Clinical Research: putting patients at the centre
People living with a brain tumour should come first. This is a core value for us, and it’s what sets us apart. We do our own research, which always starts with listening to what our community needs, and then we use this as a driver for change. We don’t think that researchers should be concentrating on things that don’t matter to you. And we know what matters to you. A good quality of life, for instance, matters to you.
We know what you want researched because you’ve told us- in conversation, through crowdsourcing and on our Share Aware Pinboard. Through this listening to and then taking action approach, we’ve been able to achieve significant things together- such as officially identifying the top 10 priorities for research in brain cancer.
Ensuring the voice of patients is heard in research
We know that there is disconnect in the epidemiology (how and why a disease happens) of disease (clinicians) and epidemiology of healthcare (patients). Researchers tend to focus on progression free survival and overall survival; patients and carers focus on the quality of life issues like function and symptom relief. It’s the clinician’s role to explore and share what is possible and the patient’s role to explore and share their preferences and what they value. So we work with our community to bridge this gap.
We share agendas, represent patient voice and look for solutions.
Helping clinicians put patients at the centre of research
We know that our community wants to engage in research. We know too that when patients see a clinical trial as important they are more likely to participate. And we know that when patients and carers are involved in trial design then the research has patient relevance, asks the right question and accruals to the trial are better. We have produced a guide for clinicians on how and when they can involve patients in clinical trials. We also run workshops for clinicians on how to involve patients in trials and how to write lay summaries.
Just like in all of our work, we’re committed to representing the brain cancer community voice in trials too. Through our presence on national bodies such as the NCRI Brain and CNS Clinical Studies Group, and the Commissioning Reference Group, we are able to keep ahead of open trials and feed this information into our brain tumour hub. We are also co-applicants with clinicians in trials which are exploring new treatments and quality of life. This means that we can keep ahead of the curve and know what is coming up so that we can share it with you, our community.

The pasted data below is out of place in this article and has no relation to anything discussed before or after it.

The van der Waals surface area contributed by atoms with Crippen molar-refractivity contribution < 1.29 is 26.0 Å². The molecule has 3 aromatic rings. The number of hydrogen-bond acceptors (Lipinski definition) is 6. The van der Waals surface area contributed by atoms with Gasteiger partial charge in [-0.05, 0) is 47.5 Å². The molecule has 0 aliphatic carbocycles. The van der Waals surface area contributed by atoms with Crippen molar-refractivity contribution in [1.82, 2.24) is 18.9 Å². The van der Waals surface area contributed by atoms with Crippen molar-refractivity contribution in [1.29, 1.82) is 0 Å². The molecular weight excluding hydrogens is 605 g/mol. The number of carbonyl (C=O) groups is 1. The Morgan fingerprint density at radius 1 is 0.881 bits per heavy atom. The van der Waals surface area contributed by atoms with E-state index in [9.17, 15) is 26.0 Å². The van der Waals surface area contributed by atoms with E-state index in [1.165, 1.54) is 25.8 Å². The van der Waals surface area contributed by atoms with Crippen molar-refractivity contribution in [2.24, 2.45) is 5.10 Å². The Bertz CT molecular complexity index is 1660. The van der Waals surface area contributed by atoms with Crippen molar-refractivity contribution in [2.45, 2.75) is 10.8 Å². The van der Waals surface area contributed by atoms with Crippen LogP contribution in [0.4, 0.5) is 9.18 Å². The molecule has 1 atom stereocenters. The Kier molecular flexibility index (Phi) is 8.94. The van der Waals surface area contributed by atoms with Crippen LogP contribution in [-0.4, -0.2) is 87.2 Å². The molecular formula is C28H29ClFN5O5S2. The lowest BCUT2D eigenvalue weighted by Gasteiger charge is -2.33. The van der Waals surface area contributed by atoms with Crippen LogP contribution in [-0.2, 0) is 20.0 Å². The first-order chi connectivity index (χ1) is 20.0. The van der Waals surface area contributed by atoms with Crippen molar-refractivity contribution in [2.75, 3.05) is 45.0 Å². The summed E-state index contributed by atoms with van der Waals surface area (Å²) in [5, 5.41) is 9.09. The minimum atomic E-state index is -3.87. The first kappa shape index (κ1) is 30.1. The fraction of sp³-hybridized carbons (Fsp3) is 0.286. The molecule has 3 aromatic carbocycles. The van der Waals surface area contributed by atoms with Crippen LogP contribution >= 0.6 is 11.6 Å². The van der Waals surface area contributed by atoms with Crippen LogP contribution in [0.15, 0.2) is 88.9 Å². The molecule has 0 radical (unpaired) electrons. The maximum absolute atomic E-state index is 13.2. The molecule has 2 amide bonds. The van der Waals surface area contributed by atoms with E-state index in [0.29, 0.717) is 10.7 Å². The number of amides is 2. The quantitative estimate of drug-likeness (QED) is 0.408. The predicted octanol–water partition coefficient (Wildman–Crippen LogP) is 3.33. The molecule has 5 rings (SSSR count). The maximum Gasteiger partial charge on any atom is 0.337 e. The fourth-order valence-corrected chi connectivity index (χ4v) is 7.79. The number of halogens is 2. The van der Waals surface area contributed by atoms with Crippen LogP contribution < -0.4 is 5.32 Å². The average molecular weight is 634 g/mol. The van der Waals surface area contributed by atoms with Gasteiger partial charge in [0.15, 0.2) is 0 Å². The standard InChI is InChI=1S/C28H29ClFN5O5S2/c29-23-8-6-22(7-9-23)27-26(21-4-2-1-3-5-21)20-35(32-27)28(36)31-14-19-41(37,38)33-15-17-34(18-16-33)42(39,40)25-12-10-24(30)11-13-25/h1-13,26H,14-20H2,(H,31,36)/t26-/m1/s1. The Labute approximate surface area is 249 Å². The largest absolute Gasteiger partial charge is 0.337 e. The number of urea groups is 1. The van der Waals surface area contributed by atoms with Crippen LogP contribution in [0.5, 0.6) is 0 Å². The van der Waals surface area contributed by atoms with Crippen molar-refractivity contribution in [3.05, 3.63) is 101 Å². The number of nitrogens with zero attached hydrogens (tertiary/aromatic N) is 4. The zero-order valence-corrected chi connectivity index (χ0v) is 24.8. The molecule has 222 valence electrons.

Growing an effective clinical community
We’re also improving patient outcomes by facilitating effective collaboration between clinicians who work in different specialties. To do this we have grown an enthusiastic clinical community that is really engaged with areas such as the neuro-rehabilitation and psychological agenda.
To find out more please email email@example.com.
Have a look at some of the posters below, which we have presented at international and national conferences.
The brain tumour community has worked collaboratively to identify the Top 10 priorities for clinical research.
Get involved for the best possible outcome: developing an information portal for brain tumour patients.
You can also read our new publication Quality of life: what the brain cancer community needs, which outlines the gaps in treatment that you've experienced during recovery and neuro-rehabilitation and how we can address these.
Campaigning to make clinical research the priority
Alongside basic science research not always having an impact upon the lives of patients, there are other reasons why we want to focus our attention on effective clinical research. Other leading charities, like CRUK and the MRC, fund basic science research and are currently investing in brain cancer more so than other cancers. Why would we put all our efforts into this type of research when it’s already being done and might not deliver results anyway? We’d be back at square one.
The other reason is controversial. We (along with some clinicians) don’t think you can find a cure for brain cancer, or even for any cancer. But what we can find is a way where people living with a brain tumour do so for a very long time, AND with a good quality of life - an exceptional quality of life and one that will prolong survival.
If we stopped looking for a cure and just focused on achieving a good quality of life for a long time as a goal, we’d win so much more ground.
How you can help us put patients at the centre of research
Join brainstrust's campaign for better brain tumour research by:
- Sharing your experiences
Share your challenges and what you’d like to see improved during treatment. With this information we can ensure that research is meeting your needs.
- Consenting to donate your brain tumour tissue to research
Visit The Brain Tumour Tissue Campaign page and see how starting a simple conversation could save lives in the future.
Support research that will make a real difference to the lives of patients and carers by joining an event, hosting a fundraiser or making a donation.
Together we can ensure that research is focusing on the things that matter to you.
Latest research news
14th April 2015 - Launch of our new report Quality of life: what the brain cancer community needs. Read about how we're making changes to the delivery of neuro-rehabilitation.